Apocalypse Weird: Reversal (Polar Wyrd Book 1), страница 1
A Polar Wyrd Novel, 1.0
Of Apocalypse Weird
Copyright © 2014 Jennifer Ellis and Wonderment Media
All rights reserved. No portion of this work may be reproduced in any form, except for brief quotations in reviews, without the written permission of the author.
This book is a work of fiction. Any references to real people, events, locales or organizations are used fictitiously. Other names, characters, places, and events are imaginary, and any resemblance to actual places, events or persons, living or dead, is entirely coincidental.
Published by Wonderment Media Corporation
Cover Design by Michael Corely
Editing by Ellen Campbell
Formatting by Polgarus Studio
Chapter 1 – Aurora
“Not quite like that,” Soren said, lifting the rifle from Sasha’s shoulder so that it was pointed fractionally higher. “When you’re shooting at something farther in the distance, you have to aim a little above the target.”
Sasha fired a few more shots at the drawing of the polar bear that Soren had fastened to a snowman and placed a two hundred and fifty yards away on the white Arctic plain. They all went high or wide, or both, which pissed her off.
“Well, if the polar bears mount an organized attack, I clearly should not be on the front lines,” Sasha said. “At this rate, I might as well be shooting blind. Aren’t polar bears bigger than that, anyway?”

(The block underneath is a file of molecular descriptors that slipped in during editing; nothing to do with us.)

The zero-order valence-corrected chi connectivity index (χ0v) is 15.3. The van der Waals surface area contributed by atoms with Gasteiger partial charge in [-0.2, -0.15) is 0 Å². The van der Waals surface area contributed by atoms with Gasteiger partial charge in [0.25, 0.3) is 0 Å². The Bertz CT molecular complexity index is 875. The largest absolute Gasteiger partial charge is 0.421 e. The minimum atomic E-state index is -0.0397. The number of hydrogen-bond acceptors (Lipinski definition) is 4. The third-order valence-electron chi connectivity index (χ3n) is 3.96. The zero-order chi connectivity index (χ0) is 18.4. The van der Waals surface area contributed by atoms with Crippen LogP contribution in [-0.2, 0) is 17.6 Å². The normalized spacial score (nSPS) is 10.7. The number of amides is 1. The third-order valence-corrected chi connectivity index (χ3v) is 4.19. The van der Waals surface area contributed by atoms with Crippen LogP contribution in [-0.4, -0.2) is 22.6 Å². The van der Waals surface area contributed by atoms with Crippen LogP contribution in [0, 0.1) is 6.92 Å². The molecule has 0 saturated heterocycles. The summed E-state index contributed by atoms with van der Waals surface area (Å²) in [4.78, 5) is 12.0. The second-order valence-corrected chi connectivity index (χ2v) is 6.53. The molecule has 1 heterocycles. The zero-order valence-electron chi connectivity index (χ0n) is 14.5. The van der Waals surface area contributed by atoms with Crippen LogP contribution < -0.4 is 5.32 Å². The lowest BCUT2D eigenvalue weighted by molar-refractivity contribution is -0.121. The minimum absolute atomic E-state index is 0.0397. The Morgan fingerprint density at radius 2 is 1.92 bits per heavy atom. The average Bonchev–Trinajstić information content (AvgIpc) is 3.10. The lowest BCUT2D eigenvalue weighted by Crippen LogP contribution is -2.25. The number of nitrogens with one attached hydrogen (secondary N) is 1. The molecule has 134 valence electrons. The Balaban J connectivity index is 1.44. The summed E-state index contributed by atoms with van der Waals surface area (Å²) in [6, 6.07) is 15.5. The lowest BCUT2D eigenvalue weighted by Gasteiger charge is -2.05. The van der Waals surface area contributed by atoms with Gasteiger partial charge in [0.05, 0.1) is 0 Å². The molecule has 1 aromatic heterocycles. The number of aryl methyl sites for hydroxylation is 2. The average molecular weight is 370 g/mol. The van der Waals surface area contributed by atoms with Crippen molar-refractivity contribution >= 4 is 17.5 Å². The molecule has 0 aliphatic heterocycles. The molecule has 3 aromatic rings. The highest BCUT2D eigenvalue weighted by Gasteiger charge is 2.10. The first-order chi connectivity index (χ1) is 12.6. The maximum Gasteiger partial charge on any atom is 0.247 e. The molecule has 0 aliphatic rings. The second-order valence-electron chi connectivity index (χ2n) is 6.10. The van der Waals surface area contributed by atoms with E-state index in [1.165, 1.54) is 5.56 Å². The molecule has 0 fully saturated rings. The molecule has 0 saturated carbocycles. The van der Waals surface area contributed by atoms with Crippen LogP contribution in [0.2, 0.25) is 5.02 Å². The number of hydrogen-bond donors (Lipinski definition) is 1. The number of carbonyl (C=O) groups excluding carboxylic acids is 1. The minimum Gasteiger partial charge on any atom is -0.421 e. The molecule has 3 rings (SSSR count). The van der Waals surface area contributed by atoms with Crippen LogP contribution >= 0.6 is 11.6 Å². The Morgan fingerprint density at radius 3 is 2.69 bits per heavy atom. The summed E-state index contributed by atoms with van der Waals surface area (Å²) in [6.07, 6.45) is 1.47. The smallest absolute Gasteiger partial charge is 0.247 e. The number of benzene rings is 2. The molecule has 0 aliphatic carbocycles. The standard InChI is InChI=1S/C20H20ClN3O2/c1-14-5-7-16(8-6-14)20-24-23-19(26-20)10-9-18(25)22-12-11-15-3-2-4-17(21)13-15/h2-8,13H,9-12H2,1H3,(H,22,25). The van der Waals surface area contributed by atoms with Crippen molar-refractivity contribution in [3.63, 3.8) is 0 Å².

Soren took the old wooden rifle and pulled Sasha’s parka hood back up over her head, an intimate gesture that made her breath catch a little. His voice was gruff. “Yup, they’re a lot bigger. But these polar bears are masters of disguise and evasion. In the snow, that little bit of the polar bear might be all you see.” His deep blue eyes met and held hers for a fraction of a second too long, but then he let go of her hood and backed away.
The misty remnants of their exhalations hung silky in the air between them. Late-September on Ellesmere Island and it was already twenty below at 6:30 p.m. Snow had come early and it was unseasonably cold. In thirty short days, it would be dark round the clock.
Sasha cracked what she knew was a goofy smile. Nerves did that to her. “Is it time for dinner yet? I need a drink.”
Soren arched an eyebrow. He seemed to like her like of the drink. “Yeah, it’s probably dinnertime, but don’t think I’m letting you off that easily. I want you back here at the same time tomorrow.” He turned and headed back to the station without waiting, leaving her to scurry behind him. He had been like this since she arrived—a yin and yang of friendly and aloof.
There was probably some polar science station caretaker edict: don’t sleep with the researchers, or too many of them anyway. If the dalliance didn’t work out, days of endless night cooped up together in a tiny station could get pretty tired pretty fast. She still planned, expected, hoped—she was not totally sure which—to sleep with Soren. But it would probably be best to do that towards the end of her stay. She did have research to do, after all, and she usually put her work first. For the most part.